Areas of Strength

American Literature and Culture

Mt. Rushmore


American Literature and Culture is our largest area of strength, with numerous PhD candidates working in these fields and an increasing number of PhD graduates now tenured or in tenure lines at colleges and universities around the country. The Americanist faculty is particularly strong in African American studies, with the work of Jennifer James, James A. Miller and Gayle Wald directly focused on African American literature and culture, and with the work of Antonio López and Robert McRuer also sustaining important connections to the field. The program has additional strengths in an array of other fields concerned with the construction of subjectivities and identities in modernity and postmodernity; these include Asian and Asian American studies, postcolonial theory (particularly postcolonial studies of India), women’s studies and gender studies, feminist theory, Latino/a studies, lesbian and gay/queer studies, disability studies, popular culture studies (particularly studies of music and American culture) and composition theory. Doctoral candidates in these fields are completing dissertations on discourses of addiction in twentieth-century cultures, the intersections of Asian American studies and disability studies, the ethics of “standard English” in the composition classroom and many other topics.


British and Postcolonial Studies, 1700–Present

Painting of a dock with boats and people gathered


The area of strength in British and Postcolonial Studies spans the field of modern British literature and culture post-1700, often with attention to questions about Empire and its aftermath. It has especial strengths in gender in British Literature, 18th-century literature of the British Empire, social history, aesthetics and photography, 19th and early 20th-century British literature and the visual arts, and colonial and postcolonial literature and cinema.

Seminars often focus on special topics as well as surveys of literary and cultural themes in the field of British and Postcolonial Literature and Culture. Graduate courses engage a theoretically and historically attentive approach to a wide range of materials, both canonical and non-canonical, in literature as well as visual culture. Seminars often complement and connect with those offered in the Medieval and Early Modern Studies and American Literature and Culture areas through theoretical intersections around transnational approaches and the analysis of gender and race.


Crip/Queer Studies

LGBTQ Rainbow Flag


The doctoral program in English at GW identifies Crip/Queer Studies as one of its primary areas of strength and invites applications focused on that area of strength. All students receive tuition remission, a monthly stipend, active mentorship in teaching, research and publication, and the opportunity to develop an independent research program with our internationally recognized faculty.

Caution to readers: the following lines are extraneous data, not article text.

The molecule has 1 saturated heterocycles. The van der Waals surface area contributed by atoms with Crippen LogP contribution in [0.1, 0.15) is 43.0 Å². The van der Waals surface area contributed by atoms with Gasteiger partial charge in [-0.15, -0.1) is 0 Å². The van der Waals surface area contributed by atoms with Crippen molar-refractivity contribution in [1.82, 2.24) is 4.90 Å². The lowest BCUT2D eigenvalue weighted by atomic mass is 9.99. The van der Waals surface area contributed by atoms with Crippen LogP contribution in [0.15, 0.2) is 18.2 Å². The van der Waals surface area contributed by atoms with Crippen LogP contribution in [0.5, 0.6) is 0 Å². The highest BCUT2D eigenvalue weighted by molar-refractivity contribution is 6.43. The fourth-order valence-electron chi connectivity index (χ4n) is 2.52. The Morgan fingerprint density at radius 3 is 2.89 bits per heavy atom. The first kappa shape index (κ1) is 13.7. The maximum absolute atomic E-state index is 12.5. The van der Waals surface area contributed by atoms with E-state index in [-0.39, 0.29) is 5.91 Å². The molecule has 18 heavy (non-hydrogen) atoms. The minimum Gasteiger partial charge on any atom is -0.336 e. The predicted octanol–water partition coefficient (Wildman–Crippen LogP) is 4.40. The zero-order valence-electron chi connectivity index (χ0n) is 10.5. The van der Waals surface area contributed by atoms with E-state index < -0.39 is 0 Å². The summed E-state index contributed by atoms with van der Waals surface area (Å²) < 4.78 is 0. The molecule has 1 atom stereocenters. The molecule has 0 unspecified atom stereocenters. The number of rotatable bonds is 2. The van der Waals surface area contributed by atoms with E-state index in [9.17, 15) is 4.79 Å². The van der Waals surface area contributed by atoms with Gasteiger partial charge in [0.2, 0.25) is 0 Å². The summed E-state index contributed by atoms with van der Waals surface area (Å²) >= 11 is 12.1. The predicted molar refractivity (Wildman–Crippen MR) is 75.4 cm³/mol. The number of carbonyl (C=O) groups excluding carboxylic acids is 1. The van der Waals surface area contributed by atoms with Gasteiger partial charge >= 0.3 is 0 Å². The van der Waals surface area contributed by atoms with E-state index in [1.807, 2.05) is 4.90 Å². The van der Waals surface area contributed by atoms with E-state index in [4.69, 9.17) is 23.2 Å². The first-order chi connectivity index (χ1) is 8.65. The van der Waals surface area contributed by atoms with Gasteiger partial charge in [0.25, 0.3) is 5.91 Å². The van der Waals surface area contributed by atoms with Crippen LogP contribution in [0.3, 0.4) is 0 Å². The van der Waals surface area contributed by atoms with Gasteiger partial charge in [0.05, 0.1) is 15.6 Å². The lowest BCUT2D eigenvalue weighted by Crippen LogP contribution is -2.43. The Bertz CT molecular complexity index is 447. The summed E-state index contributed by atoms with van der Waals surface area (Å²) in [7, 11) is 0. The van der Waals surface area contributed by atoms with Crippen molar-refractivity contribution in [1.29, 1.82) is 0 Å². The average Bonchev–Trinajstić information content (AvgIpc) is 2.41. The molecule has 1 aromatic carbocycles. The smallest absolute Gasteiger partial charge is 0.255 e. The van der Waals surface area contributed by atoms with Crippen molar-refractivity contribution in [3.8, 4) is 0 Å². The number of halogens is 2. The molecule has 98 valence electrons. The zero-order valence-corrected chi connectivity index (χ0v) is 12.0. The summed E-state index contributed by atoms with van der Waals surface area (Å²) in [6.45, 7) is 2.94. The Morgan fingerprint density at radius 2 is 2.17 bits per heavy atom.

Our interdisciplinary seminars explore the intersections of marginalized embodiments (disability, sexuality, transgender, race, class, age) and their rigorous analysis within cultural, historical, literary and media contexts. We also focus on embodiment in relationship to economic, environmental, cross-species, as well as organic and inorganic interactions. Specialties include representation, media and communications, memoir, trauma studies, globalization, cross-cultural studies, body theory, political economy, history, narrative theory, medical humanities and art, among others. Students are actively mentored in research, pedagogy and professionalization. The program also operates through collaboration with other GW programs that include Crip/Queer Studies researchers, such as The Writing Program, Philosophy and Women’s Gender and Sexuality Studies.


Medieval and Early Modern Studies

Student reading an old Shakespeare folio in an archive setting


The area of strength in medieval and early modern studies was formed to take advantage of university-wide faculty strengths in these areas, as well as the rich resources for research available in Washington DC—most notably, the Folger Shakespeare Library, the Dumbarton Oaks Research Library and the Library of Congress.

Seminars focus upon the transnational and postcolonial aspects of England and Europe. Special topics courses and surveys of literary and cultural themes are also offered. Graduate seminars examine a wide range of materials both canonical and non-canonical. Students are also expected to take some of their coursework through the Folger seminar series.

The English Department houses the GW Medieval and Early Modern Studies Institute. The Institute sponsors frequent events and focuses upon early Europe within a transnational, theory-savvy frame.

Faculty members who regularly teach in the graduate program share many interests and have published widely.